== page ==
Hard yards for townsfolk of yesteryear

They were Newport's hard yards, where tucked away behind the Shropshire town's broad and attractive showpiece streets the living was tough.

A family in "Court 3" in about 1950.
A family in "Court 3" in about 1950.

But now a local historian has researched the story of these largely disappeared places and spaces where in Victorian times around a fifth of the town's population lived.

It has included compiling a full list of the town's yards, some of which were still in use in the 1950s, and finding out about the people who lived there.

This aerial view of Newport from around the 1920s shows the back-street yards

The work has been done by Dave Hodson, of Newport History Society, partly to learn more about his own ancestors, and partly for the Victoria County History of Newport, which is being prepared – the VCH is a long-running project to write the definitive history of every parish and town in England.

"This will be a very useful piece of research, not only for the new history of the town, but for people searching for their ancestors and where they lived," said society archivist, Linda Fletcher.

"Dave was interested in finding out more about his great-grandparents who lived in Cock Yard alley and Bellmans Yard, and so the search started there."

This family were in "Court 10" in 1926. It ran between 99 High Street and Beaumaris Road.

Dave and Linda have now worked up his research and findings into an account, telling how Newport’s High Street from Lower Bar to Upper Bar, including St Marys Street, have long narrow strips of land behind the properties, called burgage plots, and dating from medieval times.

"Originally these plots were both for doing their trades and presumably growing food. At the back of the plots was always a back lane, so that usually people could access their plot from the back and the front. In Newport these are Water Lane and Beaumaris Road.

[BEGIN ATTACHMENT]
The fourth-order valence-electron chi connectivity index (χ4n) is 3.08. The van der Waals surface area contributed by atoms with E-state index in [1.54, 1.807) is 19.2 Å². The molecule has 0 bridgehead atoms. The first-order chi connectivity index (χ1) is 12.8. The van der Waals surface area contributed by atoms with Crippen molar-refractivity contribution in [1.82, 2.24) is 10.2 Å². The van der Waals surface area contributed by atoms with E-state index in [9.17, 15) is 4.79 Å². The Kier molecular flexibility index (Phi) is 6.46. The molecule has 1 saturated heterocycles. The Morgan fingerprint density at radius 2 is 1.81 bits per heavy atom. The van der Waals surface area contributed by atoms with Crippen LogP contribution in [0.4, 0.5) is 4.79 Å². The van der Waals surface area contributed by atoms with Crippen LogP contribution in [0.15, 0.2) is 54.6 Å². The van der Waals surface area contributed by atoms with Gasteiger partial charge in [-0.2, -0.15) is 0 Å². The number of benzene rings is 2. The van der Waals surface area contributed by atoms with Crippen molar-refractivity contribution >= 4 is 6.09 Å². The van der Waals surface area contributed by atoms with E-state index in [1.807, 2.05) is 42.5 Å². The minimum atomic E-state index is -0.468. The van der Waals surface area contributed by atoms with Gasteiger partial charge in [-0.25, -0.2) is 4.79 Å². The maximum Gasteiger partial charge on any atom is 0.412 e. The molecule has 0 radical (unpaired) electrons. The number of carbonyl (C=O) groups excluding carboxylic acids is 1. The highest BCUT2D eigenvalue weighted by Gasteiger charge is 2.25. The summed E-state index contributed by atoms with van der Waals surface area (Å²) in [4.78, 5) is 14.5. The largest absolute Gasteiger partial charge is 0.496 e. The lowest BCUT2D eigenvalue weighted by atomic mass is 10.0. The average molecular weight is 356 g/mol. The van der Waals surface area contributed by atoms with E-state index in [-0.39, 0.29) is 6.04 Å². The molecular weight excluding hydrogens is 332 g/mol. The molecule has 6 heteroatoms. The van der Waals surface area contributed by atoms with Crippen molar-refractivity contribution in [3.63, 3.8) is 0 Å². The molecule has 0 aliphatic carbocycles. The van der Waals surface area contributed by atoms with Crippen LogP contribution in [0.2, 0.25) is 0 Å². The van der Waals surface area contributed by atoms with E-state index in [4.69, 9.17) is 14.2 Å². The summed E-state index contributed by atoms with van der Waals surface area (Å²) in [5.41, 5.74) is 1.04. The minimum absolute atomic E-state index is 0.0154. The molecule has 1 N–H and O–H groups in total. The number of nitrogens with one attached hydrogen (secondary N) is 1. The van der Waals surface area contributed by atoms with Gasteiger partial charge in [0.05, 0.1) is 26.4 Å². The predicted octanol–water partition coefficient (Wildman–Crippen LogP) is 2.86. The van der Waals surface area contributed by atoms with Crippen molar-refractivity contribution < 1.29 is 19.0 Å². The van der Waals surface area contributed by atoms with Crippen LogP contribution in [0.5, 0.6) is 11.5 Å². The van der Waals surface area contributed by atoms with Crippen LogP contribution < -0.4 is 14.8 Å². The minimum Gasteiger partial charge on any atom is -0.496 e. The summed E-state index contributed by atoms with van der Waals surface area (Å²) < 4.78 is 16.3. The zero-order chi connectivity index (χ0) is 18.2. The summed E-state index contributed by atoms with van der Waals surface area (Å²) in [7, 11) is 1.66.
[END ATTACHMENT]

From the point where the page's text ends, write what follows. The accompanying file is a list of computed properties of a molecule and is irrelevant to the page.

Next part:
"The word ‘yard’ could describe a variety of situations, such as a long narrow alley stretching from behind the line of the High Street, such as Cock Yard and Red Lion/ Barclays Bank Yard, both of which ran right down to Beaumaris Road. Some of the yards, however, were little more than rear accommodation of an inn or shop.

"Often these became called a ‘court’, and until fairly recently you could still see court numbers above alleyways."

A family in "Court 3" in about 1950.

The owners of the frontage properties would often be crafts people, like butchers, bakers, saddlers, and tailors, and the businesses built workshops, sheds, stables and small cottages down the strips of land, both to accommodate their business premises and staff, but also to supplement their income from the business.

"Nearly all the names of the yards have been taken down today, which is a pity because there are many interesting stories and families associated with them. Yards such as Star Gardens, Watkins Yard, Adams Yard, and Sherrys Yard all have a story to tell.

"We have identified around 30 yards and courts in the 19th century, although we believe there must have been many more."

Peak year for occupancy was 1851, when around 544 people lived in yards.

"In Bellmans Yard, for example, 130 people lived in 22 cottages, but we can see that in more than one house there were over 20 people. This was an exception though, since in Bellmans Yard there was a ‘common lodging house’.

"If we look at the total population figures for Newport, in 1851 out of a total population of 2,906, 544 lived in the yards, almost 20 per cent of the population."

Between 1841 and 1851 most of the yard dwellers were local labourers and tradespeople, and the potato famine in Ireland brought an influx of Irish agricultural labourers, swelling numbers by over 60 per cent during that decade. Not all were famine refugees, as there had always been seasonal agricultural labourers from Ireland.

There were other occupations, ranging from actors – presumably on tour – to a collector of bones.

Properties were chiefly cottages, with communal outside taps and outside toilets.

Barclays Bank Yard, originally called Red Lion Inn Yard, pictured in 1993.

"The occupancy of the yards fell from a peak in 1851 of 544 people to 161 people in 1901 and some yards were still in use into the 1950s."

The history pair think tougher housing legislation was behind the decline, with landlords unable or unwilling to improve sanitation.

"So, as properties became empty and fell into decay, they were eventually demolished.

"The yards gradually deteriorated and were mostly demolished by the 1950s. A few became garages, shops and storage spaces.

"Today one or two can still be seen if you walk slowly down the High Street and look at the alleys, if the gates happen to be open."

Pictures courtesy of Newport History Society's photographic archive, SNAP (Shropshire Newport Archive Photographs)

The Gullet, running between Middle Row and St Marys Street, in the 1980s.

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